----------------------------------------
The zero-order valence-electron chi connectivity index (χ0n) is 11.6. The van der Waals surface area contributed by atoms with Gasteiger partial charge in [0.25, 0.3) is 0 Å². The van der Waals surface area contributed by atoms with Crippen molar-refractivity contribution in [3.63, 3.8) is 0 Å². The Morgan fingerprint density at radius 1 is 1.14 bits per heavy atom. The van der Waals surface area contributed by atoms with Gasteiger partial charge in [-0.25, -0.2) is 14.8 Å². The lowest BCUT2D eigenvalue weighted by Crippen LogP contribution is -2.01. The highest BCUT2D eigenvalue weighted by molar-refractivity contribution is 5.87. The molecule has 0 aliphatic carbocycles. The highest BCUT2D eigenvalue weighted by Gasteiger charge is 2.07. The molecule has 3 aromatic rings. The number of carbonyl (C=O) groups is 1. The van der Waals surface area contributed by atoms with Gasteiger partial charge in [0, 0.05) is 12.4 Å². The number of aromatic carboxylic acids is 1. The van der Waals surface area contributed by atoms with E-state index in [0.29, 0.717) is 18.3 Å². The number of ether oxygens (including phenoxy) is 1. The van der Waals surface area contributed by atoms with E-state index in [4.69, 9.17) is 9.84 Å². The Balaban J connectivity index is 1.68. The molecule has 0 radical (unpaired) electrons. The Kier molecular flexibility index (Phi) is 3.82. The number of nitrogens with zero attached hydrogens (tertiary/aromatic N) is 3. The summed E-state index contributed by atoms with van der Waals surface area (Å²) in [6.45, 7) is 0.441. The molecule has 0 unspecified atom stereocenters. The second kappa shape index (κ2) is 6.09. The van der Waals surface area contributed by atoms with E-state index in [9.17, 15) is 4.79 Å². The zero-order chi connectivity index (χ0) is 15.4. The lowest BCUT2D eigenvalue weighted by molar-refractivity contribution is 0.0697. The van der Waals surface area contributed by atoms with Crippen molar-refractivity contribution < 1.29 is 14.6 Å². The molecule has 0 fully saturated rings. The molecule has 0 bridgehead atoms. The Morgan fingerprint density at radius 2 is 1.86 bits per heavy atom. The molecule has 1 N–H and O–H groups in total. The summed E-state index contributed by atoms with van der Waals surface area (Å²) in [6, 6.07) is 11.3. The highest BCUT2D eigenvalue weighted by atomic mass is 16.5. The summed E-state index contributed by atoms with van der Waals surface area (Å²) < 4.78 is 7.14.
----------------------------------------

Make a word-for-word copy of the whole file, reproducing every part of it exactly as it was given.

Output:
The zero-order valence-electron chi connectivity index (χ0n) is 11.6. The van der Waals surface area contributed by atoms with Gasteiger partial charge in [0.25, 0.3) is 0 Å². The van der Waals surface area contributed by atoms with Crippen molar-refractivity contribution in [3.63, 3.8) is 0 Å². The Morgan fingerprint density at radius 1 is 1.14 bits per heavy atom. The van der Waals surface area contributed by atoms with Gasteiger partial charge in [-0.25, -0.2) is 14.8 Å². The lowest BCUT2D eigenvalue weighted by Crippen LogP contribution is -2.01. The highest BCUT2D eigenvalue weighted by molar-refractivity contribution is 5.87. The molecule has 0 aliphatic carbocycles. The highest BCUT2D eigenvalue weighted by Gasteiger charge is 2.07. The molecule has 3 aromatic rings. The number of carbonyl (C=O) groups is 1. The van der Waals surface area contributed by atoms with Gasteiger partial charge in [0, 0.05) is 12.4 Å². The number of aromatic carboxylic acids is 1. The van der Waals surface area contributed by atoms with E-state index in [0.29, 0.717) is 18.3 Å². The number of ether oxygens (including phenoxy) is 1. The van der Waals surface area contributed by atoms with E-state index in [4.69, 9.17) is 9.84 Å². The Balaban J connectivity index is 1.68. The molecule has 0 radical (unpaired) electrons. The Kier molecular flexibility index (Phi) is 3.82. The number of nitrogens with zero attached hydrogens (tertiary/aromatic N) is 3. The summed E-state index contributed by atoms with van der Waals surface area (Å²) in [6.45, 7) is 0.441. The molecule has 0 unspecified atom stereocenters. The second kappa shape index (κ2) is 6.09. The van der Waals surface area contributed by atoms with E-state index in [9.17, 15) is 4.79 Å². The zero-order chi connectivity index (χ0) is 15.4. The lowest BCUT2D eigenvalue weighted by molar-refractivity contribution is 0.0697. The van der Waals surface area contributed by atoms with Crippen molar-refractivity contribution < 1.29 is 14.6 Å². The molecule has 0 fully saturated rings. The molecule has 0 bridgehead atoms. The Morgan fingerprint density at radius 2 is 1.86 bits per heavy atom. The molecule has 1 N–H and O–H groups in total. The summed E-state index contributed by atoms with van der Waals surface area (Å²) in [6, 6.07) is 11.3. The highest BCUT2D eigenvalue weighted by atomic mass is 16.5. The summed E-state index contributed by atoms with van der Waals surface area (Å²) < 4.78 is 7.14.